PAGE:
It's Guest Blog Time!
It was a harsh reality when our first PCS was to New York City during a recession. The housing market had burst and banks were being bailed out to ward off complete economic collapse. I worked in hospitality event management at the time and the job offers I was getting came with compensation that couldn't put a dent in our expenses. I realized then that my career trajectory had been completely sent off course.
Knowing the employment challenges and choices I have been faced with throughout my spouse's career, I invited Stephanie Anderson of Global Nomad English to share with you her pointers on establishing or re-establishing your career at your new post. You may recognize Stephanie as part of the Available Worldwide Podcast duo as well. Stephanie and Lauren have been sharing the stories of family members from the diplomatic corps on this thoughtful and inspiring podcast. When you finish reading Stephanie's tips, I encourage you to give Available Worldwide a listen.
Guest Blog by Stephanie Anderson
You’ve arrived at your new post. Your UAB and HHE are close to arriving. If you’re the direct hire, you’re getting to know your co-workers and settling into a new position. If you’re the accompanying partner (EFM), you’re catching your breath after transition season and wondering, “What’s next for me?”
So much of our focus during PCS is on the overwhelming disruptions to our home and daily life.
But, moving every few years can massively disrupt career continuity. Direct hires have
promotions to mark professional progress, but accompanying partners (aka trailing spouses,
aka EFMs) often feel like they’re starting from scratch in their careers at each new post.
Here are a few tips to help you maintain your professional identity once you’ve landed at your
Keep a ‘Weekly Wins’ Career Journal
Before you close your computer for the weekend, write a short list of your accomplishments over the past week.
What did you work on this week? Did you start or complete any projects? What are you proud of? Did you meet any goals? What were your wins? Did you learn any new skills or showcase any specific strengths? What quantifiable difference did you make?
Keeping a log of your accomplishments provides you with an easy reference when it comes time to write your annual review (EER or EPR). You’ll save time trying to remember what you did and finding the numbers to back it up.
For accompanying partners who freelance or telework, tracking your weekly wins is a nice way to see your professional progress over time. And if you’re in between jobs, re-training, or re-entering the job market, you might use “Plus, Minus, Next” bullet points to record what went well (+), what didn’t (-), and what you’d like to focus on in the week ahead (>).
Prepare a Portfolio of Your Work Experience Stories
Foreign Service accompanying partners often find themselves applying for a wide range of jobs at a new post abroad. The good news is we often have very broad experience; the bad news is that it can be difficult to identify and explain our transferable skills.
Additionally, applying for jobs in the Embassy or Consulate is often a case of “hurry up and wait.” You never know when you might be suddenly called up for an interview, so you have to be prepared.
By practicing the “greatest hits” of your work experience stories in advance, you can confidently describe your professional superpowers. If you know your best stories really well, you’ll be better able to shine the spotlight on different aspects of your experience to answer a wide variety of questions.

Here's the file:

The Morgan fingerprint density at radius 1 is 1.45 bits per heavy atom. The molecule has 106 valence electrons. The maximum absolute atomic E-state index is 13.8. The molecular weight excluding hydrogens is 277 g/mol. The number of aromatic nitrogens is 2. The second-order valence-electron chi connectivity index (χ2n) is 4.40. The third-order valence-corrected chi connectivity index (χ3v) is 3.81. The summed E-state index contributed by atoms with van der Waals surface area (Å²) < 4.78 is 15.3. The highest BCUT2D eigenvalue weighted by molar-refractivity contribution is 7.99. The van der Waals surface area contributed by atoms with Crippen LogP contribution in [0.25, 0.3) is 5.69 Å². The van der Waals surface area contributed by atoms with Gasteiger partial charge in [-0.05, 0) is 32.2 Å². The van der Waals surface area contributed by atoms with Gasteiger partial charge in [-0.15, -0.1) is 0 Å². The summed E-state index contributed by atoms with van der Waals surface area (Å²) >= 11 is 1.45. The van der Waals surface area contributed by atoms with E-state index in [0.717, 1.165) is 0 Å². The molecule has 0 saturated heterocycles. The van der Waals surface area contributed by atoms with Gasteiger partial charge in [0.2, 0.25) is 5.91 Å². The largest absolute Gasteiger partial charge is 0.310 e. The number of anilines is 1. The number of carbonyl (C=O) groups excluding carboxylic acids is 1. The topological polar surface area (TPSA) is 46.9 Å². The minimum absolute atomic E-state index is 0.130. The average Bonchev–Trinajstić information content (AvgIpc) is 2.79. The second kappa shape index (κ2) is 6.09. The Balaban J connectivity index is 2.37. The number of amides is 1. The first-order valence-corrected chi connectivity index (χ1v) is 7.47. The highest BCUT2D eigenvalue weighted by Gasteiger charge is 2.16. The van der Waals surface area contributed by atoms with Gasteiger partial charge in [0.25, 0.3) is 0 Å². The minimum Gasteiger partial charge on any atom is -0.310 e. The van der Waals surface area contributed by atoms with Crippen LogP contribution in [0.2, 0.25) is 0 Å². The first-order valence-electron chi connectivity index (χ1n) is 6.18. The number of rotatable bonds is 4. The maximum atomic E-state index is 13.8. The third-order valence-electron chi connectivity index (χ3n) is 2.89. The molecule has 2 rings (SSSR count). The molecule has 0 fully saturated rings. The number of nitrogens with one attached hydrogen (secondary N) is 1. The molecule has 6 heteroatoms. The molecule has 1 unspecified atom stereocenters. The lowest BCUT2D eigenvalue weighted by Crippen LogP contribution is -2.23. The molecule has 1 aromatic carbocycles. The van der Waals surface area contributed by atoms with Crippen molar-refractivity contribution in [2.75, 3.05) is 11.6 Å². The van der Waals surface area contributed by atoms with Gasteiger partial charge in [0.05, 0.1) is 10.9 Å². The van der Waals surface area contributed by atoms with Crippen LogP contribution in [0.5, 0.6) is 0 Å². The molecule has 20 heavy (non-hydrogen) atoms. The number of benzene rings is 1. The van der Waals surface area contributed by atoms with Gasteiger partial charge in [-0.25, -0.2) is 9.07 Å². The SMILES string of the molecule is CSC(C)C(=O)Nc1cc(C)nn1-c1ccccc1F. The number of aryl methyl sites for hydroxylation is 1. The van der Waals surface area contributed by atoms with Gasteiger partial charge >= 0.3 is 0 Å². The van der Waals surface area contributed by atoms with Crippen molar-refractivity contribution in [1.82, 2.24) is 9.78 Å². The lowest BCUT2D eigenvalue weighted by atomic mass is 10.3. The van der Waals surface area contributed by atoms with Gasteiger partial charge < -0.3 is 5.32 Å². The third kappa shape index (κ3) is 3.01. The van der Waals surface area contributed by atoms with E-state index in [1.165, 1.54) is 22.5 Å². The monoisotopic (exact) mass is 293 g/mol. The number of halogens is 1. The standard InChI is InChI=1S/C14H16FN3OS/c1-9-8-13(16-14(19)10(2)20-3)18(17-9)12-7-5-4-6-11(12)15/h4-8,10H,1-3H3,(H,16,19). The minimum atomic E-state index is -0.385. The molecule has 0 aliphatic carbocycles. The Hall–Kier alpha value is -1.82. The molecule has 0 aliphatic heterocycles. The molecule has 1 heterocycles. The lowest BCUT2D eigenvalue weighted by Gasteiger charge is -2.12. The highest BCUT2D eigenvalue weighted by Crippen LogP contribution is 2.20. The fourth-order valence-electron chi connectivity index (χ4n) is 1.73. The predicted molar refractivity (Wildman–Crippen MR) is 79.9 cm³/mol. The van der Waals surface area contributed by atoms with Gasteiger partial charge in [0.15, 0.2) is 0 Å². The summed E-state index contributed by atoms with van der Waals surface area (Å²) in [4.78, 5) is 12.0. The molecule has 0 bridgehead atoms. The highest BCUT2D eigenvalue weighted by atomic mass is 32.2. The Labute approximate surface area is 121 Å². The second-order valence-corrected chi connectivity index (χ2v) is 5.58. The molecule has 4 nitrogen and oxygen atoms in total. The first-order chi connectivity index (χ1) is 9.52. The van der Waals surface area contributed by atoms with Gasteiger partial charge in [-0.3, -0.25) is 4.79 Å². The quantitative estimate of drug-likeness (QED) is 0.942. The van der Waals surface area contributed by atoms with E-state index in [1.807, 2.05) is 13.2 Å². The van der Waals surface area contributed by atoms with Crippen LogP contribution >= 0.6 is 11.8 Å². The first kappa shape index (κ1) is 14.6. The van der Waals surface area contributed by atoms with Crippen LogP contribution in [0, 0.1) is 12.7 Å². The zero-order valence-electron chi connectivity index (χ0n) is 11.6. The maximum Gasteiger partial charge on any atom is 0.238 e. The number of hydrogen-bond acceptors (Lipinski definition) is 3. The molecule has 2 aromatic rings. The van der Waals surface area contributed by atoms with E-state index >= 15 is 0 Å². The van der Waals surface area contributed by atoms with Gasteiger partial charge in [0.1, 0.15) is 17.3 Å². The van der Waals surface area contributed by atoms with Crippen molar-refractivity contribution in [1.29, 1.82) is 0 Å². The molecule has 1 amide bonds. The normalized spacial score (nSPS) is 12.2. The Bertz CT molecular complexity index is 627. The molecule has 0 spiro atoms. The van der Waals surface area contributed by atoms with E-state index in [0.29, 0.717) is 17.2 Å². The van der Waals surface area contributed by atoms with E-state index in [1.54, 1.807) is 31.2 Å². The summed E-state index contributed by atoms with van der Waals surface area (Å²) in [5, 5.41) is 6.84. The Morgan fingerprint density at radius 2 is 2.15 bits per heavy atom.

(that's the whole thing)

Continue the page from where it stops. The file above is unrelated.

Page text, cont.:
Developing clear, concise explanations of your past experience isn’t easy, but isn’t it easier to tackle it in your own time rather than “panic preparing” the day before your interview?
Have Your Elevator Pitch or Self-Introduction Ready
One nice (but also exhausting) side effect of moving to a new location every few years is the opportunity to reinvent ourselves. You probably feel like you change with each tour abroad, but do you update how you introduce yourself?
For direct hires, consider what you say when you meet new colleagues. Instead of using your title (I’m the new ___), try describing what you do (I manage __, I help ___, I work on ___). If you’re a supervisor, think about sharing your core values with those you manage. Unspoken expectations are hard to meet. Spend some time thinking about how you’re going to communicate your priorities to your team.
For accompanying partners who have a business, be sure you can clearly articulate your value proposition when you meet new contacts. In its simplest form, your value proposition might be “I help (X) do (Y) by doing (Z).” [See if you can find my value proposition in my bio.]
If you’re in the midst of a career transition and looking for work or volunteer opportunities, introduce yourself by what you can do and what you want to do: “I have a background in (X). I’m looking for a way to use my skills in (Y) to do (Z).”
A little advance preparation — tracking your progress, compiling your stories, and updating your introduction — can establish the professional tone for this transition and beyond!
Stephanie Anderson is an English language and writing coach, editor, and expat partner. She helps global nomads express themselves clearly, concisely, and confidently so they feel empowered to pursue their career goals...wherever they happen to be living in the world.
Stephanie works with conversationally fluent English users to help them "level up" their professional speaking and writing skills through personalized online language coaching.
Right now, she's offering an Interview Prep Package to help you create a portfolio of stories so you can confidently introduce yourself and your skills in any interview. To learn more, schedule a free, friendly, no-commitment consult.